For more than two decades, the National Fire Protection Agency’s (NFPA) Standard for Health Care Facilities—NFPA 99—has defined the guidelines for repair, maintenance, and safety compliance inspections of electrical and electronic appliances that generate high-frequency currents. Biomeds turn to the document on a regular basis, viewing it as an invaluable guide to minimizing the hazards of fire, explosion, and electricity in health care facilities. Some states have even adopted the document’s recommended standards as regulations in the field.
As health care technology has evolved over the years, however, a number of questions have arisen about what specifics should be part of NFPA 99. Moreover, are the standards still relevant to the way health care is performed today, and do the criteria meant to reduce risk still accomplish that goal?
“Medical equipment is built so much better now, and there has been a shift from electromechanical to purely electronic equipment,” says Thomas Schipper, CCE, FASHE, national senior consultant, Environment of Care for Kaiser Permanente, Pasadena, Calif. “Technology has changed, manufacturing of this type of equipment has changed, and that has caused certain standards to become obsolete.”
Since NFPA documents go through a revision cycle once every 3 years, there should have been ample opportunity to update these recommended standards on a regular basis over time.
“The focus of NFPA 99’s revisions has always been on polishing the language, when what was really needed was a complete overhaul, because the document has simply become old,” Schipper says. As a past president of the American Society for Healthcare Engineering (ASHE), Schipper today sits on the technical correlating committee (TCC), the parent committee for NFPA 99.
This year, NFPA 99 is finally getting that overhaul. The normal 3-year revision cycle has been extended to allow NFPA’s TCC the opportunity to put together a plan for revising the standard. ASHE has also pulled together a number of work groups, each assigned to the document’s various subject matters or chapters. The groups will review the existing language to see if it is still timely and relevant, and if it improves or makes a difference in patient care. If the answer is yes, the next task is to examine whether it goes far enough, and then submit a series of proposals for changing the document.
“We want to look at whether we are spending time meeting regulations that don’t make a difference, in which case, why have the regulation?” says Dale Woodin, SASHE, CHFM, executive director of ASHE. “Does the document simply need some refinements, does it need major subtractions, or is the document still good?”
The changes to NFPA 99 will come via a consensus process in which anyone can submit a public proposal for change. The various committees will then meet to evaluate and make recommendations on the proposed changes. This will be followed by a period when the public will have the opportunity to respond to the actions proposed by the various technical committees. The revisions will be presented to the NFPA membership in June 2009, with the next version of the document to have a 2010 year stamp on it.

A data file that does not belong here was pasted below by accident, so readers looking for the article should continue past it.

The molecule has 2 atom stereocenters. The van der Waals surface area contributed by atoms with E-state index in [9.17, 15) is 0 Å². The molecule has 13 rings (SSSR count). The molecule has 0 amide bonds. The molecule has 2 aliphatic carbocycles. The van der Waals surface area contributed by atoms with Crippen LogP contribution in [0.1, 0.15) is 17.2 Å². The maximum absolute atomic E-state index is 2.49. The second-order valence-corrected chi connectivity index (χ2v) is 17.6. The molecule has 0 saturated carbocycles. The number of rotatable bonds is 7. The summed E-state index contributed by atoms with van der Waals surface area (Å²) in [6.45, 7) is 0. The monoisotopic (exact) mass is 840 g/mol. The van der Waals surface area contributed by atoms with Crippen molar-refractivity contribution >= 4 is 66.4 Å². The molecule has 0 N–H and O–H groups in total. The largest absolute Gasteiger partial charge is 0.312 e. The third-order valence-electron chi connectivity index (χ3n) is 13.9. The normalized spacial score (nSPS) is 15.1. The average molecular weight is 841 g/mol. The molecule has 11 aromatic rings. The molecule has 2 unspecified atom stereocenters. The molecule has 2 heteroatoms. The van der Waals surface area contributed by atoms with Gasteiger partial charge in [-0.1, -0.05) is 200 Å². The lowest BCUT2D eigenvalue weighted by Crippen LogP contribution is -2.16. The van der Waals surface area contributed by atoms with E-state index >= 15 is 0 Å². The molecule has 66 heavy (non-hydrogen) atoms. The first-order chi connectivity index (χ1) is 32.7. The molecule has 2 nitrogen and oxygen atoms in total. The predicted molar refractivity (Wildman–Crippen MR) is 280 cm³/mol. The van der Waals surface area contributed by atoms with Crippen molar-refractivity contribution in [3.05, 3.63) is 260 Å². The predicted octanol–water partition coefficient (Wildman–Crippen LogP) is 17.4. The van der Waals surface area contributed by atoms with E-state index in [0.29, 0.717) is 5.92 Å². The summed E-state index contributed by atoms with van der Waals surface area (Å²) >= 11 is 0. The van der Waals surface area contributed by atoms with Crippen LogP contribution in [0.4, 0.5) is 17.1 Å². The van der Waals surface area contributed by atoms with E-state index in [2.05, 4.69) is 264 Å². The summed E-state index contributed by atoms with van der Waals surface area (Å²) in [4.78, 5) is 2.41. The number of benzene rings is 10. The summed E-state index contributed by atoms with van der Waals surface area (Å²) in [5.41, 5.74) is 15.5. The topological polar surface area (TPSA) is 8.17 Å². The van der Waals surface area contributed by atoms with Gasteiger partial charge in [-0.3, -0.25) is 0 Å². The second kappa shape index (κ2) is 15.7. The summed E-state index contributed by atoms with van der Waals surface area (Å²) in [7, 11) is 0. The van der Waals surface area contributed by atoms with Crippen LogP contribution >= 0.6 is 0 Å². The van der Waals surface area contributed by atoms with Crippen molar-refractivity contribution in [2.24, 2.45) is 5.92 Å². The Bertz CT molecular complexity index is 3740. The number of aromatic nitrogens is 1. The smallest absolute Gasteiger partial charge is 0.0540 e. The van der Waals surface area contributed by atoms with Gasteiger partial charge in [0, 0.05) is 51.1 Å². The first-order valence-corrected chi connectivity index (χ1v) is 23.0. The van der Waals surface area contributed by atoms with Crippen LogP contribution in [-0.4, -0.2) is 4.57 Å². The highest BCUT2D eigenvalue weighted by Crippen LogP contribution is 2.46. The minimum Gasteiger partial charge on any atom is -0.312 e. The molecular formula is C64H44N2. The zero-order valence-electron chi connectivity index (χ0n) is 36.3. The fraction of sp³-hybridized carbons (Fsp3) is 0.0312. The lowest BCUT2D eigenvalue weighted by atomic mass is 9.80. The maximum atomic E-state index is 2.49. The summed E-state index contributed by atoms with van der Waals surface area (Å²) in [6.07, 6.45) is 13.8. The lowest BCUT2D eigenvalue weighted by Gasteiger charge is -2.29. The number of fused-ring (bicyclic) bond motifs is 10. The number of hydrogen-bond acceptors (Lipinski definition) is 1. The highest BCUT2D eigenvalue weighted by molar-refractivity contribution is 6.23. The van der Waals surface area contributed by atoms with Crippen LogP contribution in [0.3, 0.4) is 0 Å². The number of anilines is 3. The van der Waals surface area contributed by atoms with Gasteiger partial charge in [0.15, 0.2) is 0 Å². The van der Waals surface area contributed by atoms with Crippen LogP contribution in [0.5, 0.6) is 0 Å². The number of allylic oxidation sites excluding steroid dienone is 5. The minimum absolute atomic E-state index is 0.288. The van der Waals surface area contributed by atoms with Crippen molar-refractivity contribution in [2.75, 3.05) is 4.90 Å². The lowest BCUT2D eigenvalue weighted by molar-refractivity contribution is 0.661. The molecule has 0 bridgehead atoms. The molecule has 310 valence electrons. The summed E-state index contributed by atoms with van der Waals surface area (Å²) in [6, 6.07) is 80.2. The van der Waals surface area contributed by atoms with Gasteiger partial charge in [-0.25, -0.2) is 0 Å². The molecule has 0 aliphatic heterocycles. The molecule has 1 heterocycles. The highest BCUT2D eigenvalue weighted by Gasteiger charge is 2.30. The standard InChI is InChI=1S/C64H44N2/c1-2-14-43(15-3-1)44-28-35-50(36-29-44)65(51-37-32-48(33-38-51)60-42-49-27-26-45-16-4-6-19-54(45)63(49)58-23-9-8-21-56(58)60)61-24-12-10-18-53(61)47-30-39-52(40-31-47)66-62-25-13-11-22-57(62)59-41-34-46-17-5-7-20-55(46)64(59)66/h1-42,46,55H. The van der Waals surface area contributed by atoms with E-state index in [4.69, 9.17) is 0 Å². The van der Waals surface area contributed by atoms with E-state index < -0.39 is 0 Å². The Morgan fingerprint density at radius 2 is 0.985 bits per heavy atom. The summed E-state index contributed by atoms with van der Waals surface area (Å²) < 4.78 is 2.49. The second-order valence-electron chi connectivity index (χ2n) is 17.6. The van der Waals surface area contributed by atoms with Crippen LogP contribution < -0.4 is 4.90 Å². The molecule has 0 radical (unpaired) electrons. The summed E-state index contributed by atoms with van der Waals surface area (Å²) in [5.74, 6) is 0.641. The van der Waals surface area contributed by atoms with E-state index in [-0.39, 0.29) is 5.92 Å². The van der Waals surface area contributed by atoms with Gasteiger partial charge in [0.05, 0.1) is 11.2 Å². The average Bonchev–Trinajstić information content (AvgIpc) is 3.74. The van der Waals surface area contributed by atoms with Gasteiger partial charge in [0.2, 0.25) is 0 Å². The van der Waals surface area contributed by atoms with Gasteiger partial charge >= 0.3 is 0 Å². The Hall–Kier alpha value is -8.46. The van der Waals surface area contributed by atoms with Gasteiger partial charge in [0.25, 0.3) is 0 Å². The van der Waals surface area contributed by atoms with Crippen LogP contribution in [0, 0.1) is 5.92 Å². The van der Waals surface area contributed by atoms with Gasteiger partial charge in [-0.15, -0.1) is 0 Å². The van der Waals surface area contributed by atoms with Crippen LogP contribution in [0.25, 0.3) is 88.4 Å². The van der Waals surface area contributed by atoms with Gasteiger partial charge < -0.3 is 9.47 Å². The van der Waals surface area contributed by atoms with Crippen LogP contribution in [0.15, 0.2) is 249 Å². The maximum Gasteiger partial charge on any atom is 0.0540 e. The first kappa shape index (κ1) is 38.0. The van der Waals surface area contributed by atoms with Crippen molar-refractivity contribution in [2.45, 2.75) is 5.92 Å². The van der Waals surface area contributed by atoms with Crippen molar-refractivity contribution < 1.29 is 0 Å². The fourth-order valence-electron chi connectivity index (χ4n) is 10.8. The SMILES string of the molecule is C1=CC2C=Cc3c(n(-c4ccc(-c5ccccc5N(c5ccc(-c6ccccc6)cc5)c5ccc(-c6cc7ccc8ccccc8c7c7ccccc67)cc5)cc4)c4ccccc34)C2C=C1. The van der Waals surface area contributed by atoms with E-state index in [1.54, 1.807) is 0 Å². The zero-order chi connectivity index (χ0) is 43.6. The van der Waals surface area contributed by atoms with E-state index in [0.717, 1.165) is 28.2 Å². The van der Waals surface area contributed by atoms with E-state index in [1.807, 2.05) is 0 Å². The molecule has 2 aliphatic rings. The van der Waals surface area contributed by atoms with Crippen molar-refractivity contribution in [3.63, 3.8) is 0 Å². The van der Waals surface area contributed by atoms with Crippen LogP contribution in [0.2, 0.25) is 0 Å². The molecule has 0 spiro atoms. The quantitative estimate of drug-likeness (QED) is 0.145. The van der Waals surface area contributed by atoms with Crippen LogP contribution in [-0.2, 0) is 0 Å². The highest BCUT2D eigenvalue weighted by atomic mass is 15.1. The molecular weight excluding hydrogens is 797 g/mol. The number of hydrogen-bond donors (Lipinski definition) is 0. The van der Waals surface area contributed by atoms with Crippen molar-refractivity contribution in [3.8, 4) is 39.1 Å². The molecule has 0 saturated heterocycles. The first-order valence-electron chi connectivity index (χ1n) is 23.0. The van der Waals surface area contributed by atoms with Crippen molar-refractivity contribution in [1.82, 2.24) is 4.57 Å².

Perhaps no one is more excited about this revision process than Douglas S. Erickson, FASHE, CHFM, HFDP, director, research and development for ASHE and chairman of the TCC. Erickson has been laying the groundwork to modernize NFPA 99 for the past 6 years.
“NFPA 99 originated as a number of individual pamphlets cobbled together to form a single comprehensive document in the early 1980s, and those documents were already 20 years old at the time we started using them,” Erickson explains. “Today, the document is similar to a hospital that adds on year after year, until nothing works well because the facility is such a hodgepodge of buildings that it has become a maze. People can no longer get from place to place.
“Over the years, the committee members have done a good job of putting bandages on and replacing a limb here and there,” he continues. “But it’s time to put this Frankenstein to bed and build a new one. The information in NFPA 99 is 30 to 40 years old. We have modernized ourselves in health care and we have a document that is no longer supporting us.”
Erickson is hardly alone in his firm belief that the time has come to reassess NFPA 99—and that ASHE should shepherd such change. Woodin, too, feels that ASHE has the opportunity to be a leader in rebuilding this document and improving it to recognize and encourage cost-effective, appropriate patient care.
As he stated in his concept proposal regarding changes to NFPA 99, “The expert knowledge, experience, and opinions of ASHE members and its strategic partners may be harnessed to produce a document that effectively addresses and manages risks while bringing efficiencies to the regulatory compliance burden faced by health care providers.”
Furthermore, Woodin points out that “ASHE has the opportunity to recommend the removal of antiquated and unnecessary compliance language, re-engineer the minimum standards up against a growing list of care settings, assist with structuring the document to benefit its application by our members and enforcing authorities, set standards to effectively create and control the health care environment, establish chapters for both existing and newly installed systems, provide scalable standards … and address the emerging trends of health care” in an updated and revised version of NFPA 99.
Areas of Interest Within NFPA 99
The extended revision cycle should be viewed by biomeds as a long-awaited opportunity, because the issues in NFPA 99 that they have long been interested in changing, such as basic electrical leakage inspection for all incoming equipment, can be addressed in a way that may change how they perform their work.
Erickson takes pains to point out that the revisions are not meant to write standards already covered by other NFPA documents, but to enhance the requirements that have specific health care applications.
In addition to modifications of current topics, a few new topics may be greatly expanded, such as the issue of security. Erickson wants to see the revised NFPA 99 address an expansion of the role of emergency management to include such topics as health care security, yet not duplicate existing standards and guidelines in homeland security programs, bioterrorism surge capacity, and Joint Commission standards.
“Emergency management is an important aspect in many types of health care delivery organizations, and its integration with fire, infrastructure, ventilation, and the functional program is extremely important,” Erickson says. “We need to look at whether there are specific needs of an emergency department to handle the mass casualty scenario. How will an organization handle a patient surge, incident command, and reinstatement of patient services? In light of the recent events due to Hurricane Katrina, we will have a tremendous opportunity to take the lessons learned and evaluate them for the new 99.”